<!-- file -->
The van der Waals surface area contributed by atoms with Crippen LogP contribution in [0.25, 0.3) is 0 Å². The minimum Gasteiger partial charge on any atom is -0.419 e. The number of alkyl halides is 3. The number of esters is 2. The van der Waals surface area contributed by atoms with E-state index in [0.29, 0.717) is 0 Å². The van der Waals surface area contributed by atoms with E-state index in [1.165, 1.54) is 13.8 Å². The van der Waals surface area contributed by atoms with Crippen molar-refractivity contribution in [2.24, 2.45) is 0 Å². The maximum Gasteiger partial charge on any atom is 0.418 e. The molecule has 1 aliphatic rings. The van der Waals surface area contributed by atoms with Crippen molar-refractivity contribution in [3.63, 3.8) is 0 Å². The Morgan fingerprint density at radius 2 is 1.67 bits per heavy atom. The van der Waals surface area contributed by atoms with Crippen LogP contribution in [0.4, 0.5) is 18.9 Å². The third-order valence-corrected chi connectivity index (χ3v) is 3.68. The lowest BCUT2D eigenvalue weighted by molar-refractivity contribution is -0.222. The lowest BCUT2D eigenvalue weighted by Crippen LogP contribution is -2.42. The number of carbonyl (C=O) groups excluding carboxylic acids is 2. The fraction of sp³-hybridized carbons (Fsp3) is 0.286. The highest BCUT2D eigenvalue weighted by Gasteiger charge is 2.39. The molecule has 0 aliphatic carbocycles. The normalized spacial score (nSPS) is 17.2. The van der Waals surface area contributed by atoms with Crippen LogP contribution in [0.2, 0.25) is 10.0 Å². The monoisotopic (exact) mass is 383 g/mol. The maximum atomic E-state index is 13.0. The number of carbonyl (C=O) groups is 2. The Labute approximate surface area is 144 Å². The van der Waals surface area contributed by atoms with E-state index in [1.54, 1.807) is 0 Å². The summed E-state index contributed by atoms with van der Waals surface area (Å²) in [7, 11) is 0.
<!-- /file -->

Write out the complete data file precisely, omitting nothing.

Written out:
The van der Waals surface area contributed by atoms with Crippen LogP contribution in [0.25, 0.3) is 0 Å². The minimum Gasteiger partial charge on any atom is -0.419 e. The number of alkyl halides is 3. The number of esters is 2. The van der Waals surface area contributed by atoms with E-state index in [0.29, 0.717) is 0 Å². The van der Waals surface area contributed by atoms with E-state index in [1.165, 1.54) is 13.8 Å². The van der Waals surface area contributed by atoms with Crippen molar-refractivity contribution in [2.24, 2.45) is 0 Å². The maximum Gasteiger partial charge on any atom is 0.418 e. The molecule has 1 aliphatic rings. The van der Waals surface area contributed by atoms with Crippen molar-refractivity contribution in [3.63, 3.8) is 0 Å². The Morgan fingerprint density at radius 2 is 1.67 bits per heavy atom. The van der Waals surface area contributed by atoms with Crippen LogP contribution in [0.4, 0.5) is 18.9 Å². The third-order valence-corrected chi connectivity index (χ3v) is 3.68. The lowest BCUT2D eigenvalue weighted by molar-refractivity contribution is -0.222. The lowest BCUT2D eigenvalue weighted by Crippen LogP contribution is -2.42. The number of carbonyl (C=O) groups excluding carboxylic acids is 2. The fraction of sp³-hybridized carbons (Fsp3) is 0.286. The highest BCUT2D eigenvalue weighted by Gasteiger charge is 2.39. The molecule has 0 aliphatic carbocycles. The normalized spacial score (nSPS) is 17.2. The van der Waals surface area contributed by atoms with Crippen LogP contribution in [0.2, 0.25) is 10.0 Å². The monoisotopic (exact) mass is 383 g/mol. The maximum atomic E-state index is 13.0. The number of carbonyl (C=O) groups is 2. The Labute approximate surface area is 144 Å². The van der Waals surface area contributed by atoms with E-state index in [1.54, 1.807) is 0 Å². The summed E-state index contributed by atoms with van der Waals surface area (Å²) in [7, 11) is 0.